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SBD/July 23, 2014/Franchises
Sterling Files Another Suit To Block Clippers Sale As Parsons Warns Of "Death Spiral"
Published July 23, 2014
LANGUAGE OF THE LAWSUIT: Shelly Sterling's attorney Pierce O'Donnell called Donald Sterling's latest lawsuit a "frivolous, last-ditch act of desperation by a delusional, bitter man" who is "obsessed with ruining" the sale of the team. In L.A., Shelburne & Markazi note it "is not known whether the probate-court judge will seek to consolidate Tuesday's lawsuit with the current trial" (ESPNLA.com, 7/23). Donald Sterling's new complaint reads in part, "(Shelly) is attempting to usurp (Donald's) interest in LAC by unilaterally selling LAC's shares to Ballmer. (Shelly's) unilateral attempt at the sale of LAC shares to Ballmer is without the consent of the sole shareholder of record (Donald) or the board of directors of LAC. The sole shareholder of record was denied the right to sell his shares. As the sole shareholder, (Donald) retained the right to withhold his shares and refused to sell the team to Ballmer" (USA TODAY, 7/23). In California, Kelly Puente notes closing arguments "are set for Monday" (ORANGE COUNTY REGISTER, 7/23).
THE "DEATH SPIRAL" DETAILED: Parsons said that while the Clippers' ticket revenue was "essentially the same as the past season's, many of the team's 20 or so sponsors have made it clear they want to continue a relationship with the team only if Sterling is replaced as owner." Parsons said sponsors such as Mandalay Bay and Kia Motors are "sitting at the edge of the pool and don't want to go in the water unless there is resolution" on the ownership situation. But he added that only six or seven sponsors "had explicitly asked to be disassociated" from the team following Donald Sterling's controversial comments. ESPN L.A.'s Shelburne reported the Clippers "gave the remaining two-thirds 'a holiday' before they felt compelled to disassociate from the franchise." Parsons: "If none of your sponsors want to sponsor you, your coach doesn't want to coach you and players don't want to play for you, what do you have?" Parsons and Bank of America's Anwar Zakkour testified that the $2B price Ballmer agreed to pay for the franchise "was much higher than the team's revenues justified under the most aggressive and optimistic predictions." Zakkour, who helped conduct the sale, added, "Whether you want to call it a slam dunk or a home run, none of us believed we would get to the $2 billion." Zakkour warned that if the sale "fell through and the NBA restarted termination proceedings, there was significant risk the franchise would sell for far less" (ESPNLA.com, 7/22). Parsons testified that ticket sales are "holding steady thanks to excitement over last season, but that fans could still revolt." He added that he has "seen emails from fans saying they don’t want any of their money going to the Sterling family" (N.Y. DAILY NEWS, 7/23).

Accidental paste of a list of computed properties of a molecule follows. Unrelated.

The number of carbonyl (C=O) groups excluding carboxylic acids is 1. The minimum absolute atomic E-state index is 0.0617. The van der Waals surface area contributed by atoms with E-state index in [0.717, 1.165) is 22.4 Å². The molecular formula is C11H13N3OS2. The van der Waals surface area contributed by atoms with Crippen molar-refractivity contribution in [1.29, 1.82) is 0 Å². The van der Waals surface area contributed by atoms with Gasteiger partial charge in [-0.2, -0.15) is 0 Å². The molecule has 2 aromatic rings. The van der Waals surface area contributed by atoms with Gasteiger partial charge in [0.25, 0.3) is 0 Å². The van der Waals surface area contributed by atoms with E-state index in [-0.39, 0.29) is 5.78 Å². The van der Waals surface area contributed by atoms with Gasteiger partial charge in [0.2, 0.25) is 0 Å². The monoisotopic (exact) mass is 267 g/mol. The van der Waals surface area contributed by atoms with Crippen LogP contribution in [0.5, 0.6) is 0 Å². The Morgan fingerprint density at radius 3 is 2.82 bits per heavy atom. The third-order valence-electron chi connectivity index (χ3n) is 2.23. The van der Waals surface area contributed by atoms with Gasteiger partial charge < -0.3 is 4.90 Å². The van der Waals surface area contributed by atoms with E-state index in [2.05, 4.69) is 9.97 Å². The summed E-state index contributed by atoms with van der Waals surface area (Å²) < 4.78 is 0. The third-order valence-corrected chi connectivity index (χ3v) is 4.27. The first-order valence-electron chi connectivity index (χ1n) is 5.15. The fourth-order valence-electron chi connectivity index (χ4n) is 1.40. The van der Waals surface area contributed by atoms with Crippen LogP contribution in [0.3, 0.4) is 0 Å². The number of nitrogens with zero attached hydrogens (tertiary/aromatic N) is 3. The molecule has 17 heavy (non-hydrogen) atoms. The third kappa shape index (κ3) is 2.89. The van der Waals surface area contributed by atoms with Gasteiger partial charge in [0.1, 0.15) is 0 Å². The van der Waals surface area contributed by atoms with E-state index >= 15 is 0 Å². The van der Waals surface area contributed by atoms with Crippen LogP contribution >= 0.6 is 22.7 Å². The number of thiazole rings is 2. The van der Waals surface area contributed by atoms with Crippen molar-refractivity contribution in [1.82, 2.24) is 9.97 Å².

WHAT'S UP, DOC? ESPN L.A.' s Markazi wrote Rivers "isn’t just the team’s coach and president; he’s its heart and soul." Rivers is the "calming presence that kept the team afloat when it was rocked by the tsunami that was the Sterling controversy during the playoffs." He "not only did his best to shield his players from outside distractions, but he also put his arms around tearful employees and told everyone in the organization -- players to receptionists -- to call him with any problems." Rivers "didn’t come to Los Angeles to be the team’s leader, but when it needed one, he stepped up to the challenge" (ESPNLA.com, 7/22).